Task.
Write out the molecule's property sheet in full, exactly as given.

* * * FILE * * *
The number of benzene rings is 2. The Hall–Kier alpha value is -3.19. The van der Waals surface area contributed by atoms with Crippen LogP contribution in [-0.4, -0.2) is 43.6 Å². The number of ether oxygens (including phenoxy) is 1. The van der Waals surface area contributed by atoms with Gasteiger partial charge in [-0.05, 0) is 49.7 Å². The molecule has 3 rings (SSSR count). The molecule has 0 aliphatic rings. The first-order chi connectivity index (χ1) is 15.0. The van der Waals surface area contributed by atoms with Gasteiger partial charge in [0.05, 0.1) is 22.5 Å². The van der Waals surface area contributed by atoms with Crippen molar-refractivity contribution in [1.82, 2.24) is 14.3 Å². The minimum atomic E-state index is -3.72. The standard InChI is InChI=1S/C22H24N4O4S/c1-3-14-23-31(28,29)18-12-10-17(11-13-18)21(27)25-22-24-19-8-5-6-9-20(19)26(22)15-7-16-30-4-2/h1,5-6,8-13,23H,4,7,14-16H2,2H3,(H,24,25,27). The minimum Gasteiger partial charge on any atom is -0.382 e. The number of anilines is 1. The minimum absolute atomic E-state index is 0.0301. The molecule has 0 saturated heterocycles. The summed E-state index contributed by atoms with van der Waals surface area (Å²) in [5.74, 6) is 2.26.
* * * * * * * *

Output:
The number of benzene rings is 2. The Hall–Kier alpha value is -3.19. The van der Waals surface area contributed by atoms with Crippen LogP contribution in [-0.4, -0.2) is 43.6 Å². The number of ether oxygens (including phenoxy) is 1. The van der Waals surface area contributed by atoms with Gasteiger partial charge in [-0.05, 0) is 49.7 Å². The molecule has 3 rings (SSSR count). The molecule has 0 aliphatic rings. The first-order chi connectivity index (χ1) is 15.0. The van der Waals surface area contributed by atoms with Gasteiger partial charge in [0.05, 0.1) is 22.5 Å². The van der Waals surface area contributed by atoms with Crippen molar-refractivity contribution in [1.82, 2.24) is 14.3 Å². The minimum atomic E-state index is -3.72. The standard InChI is InChI=1S/C22H24N4O4S/c1-3-14-23-31(28,29)18-12-10-17(11-13-18)21(27)25-22-24-19-8-5-6-9-20(19)26(22)15-7-16-30-4-2/h1,5-6,8-13,23H,4,7,14-16H2,2H3,(H,24,25,27). The minimum Gasteiger partial charge on any atom is -0.382 e. The number of anilines is 1. The minimum absolute atomic E-state index is 0.0301. The molecule has 0 saturated heterocycles. The summed E-state index contributed by atoms with van der Waals surface area (Å²) in [5.74, 6) is 2.26.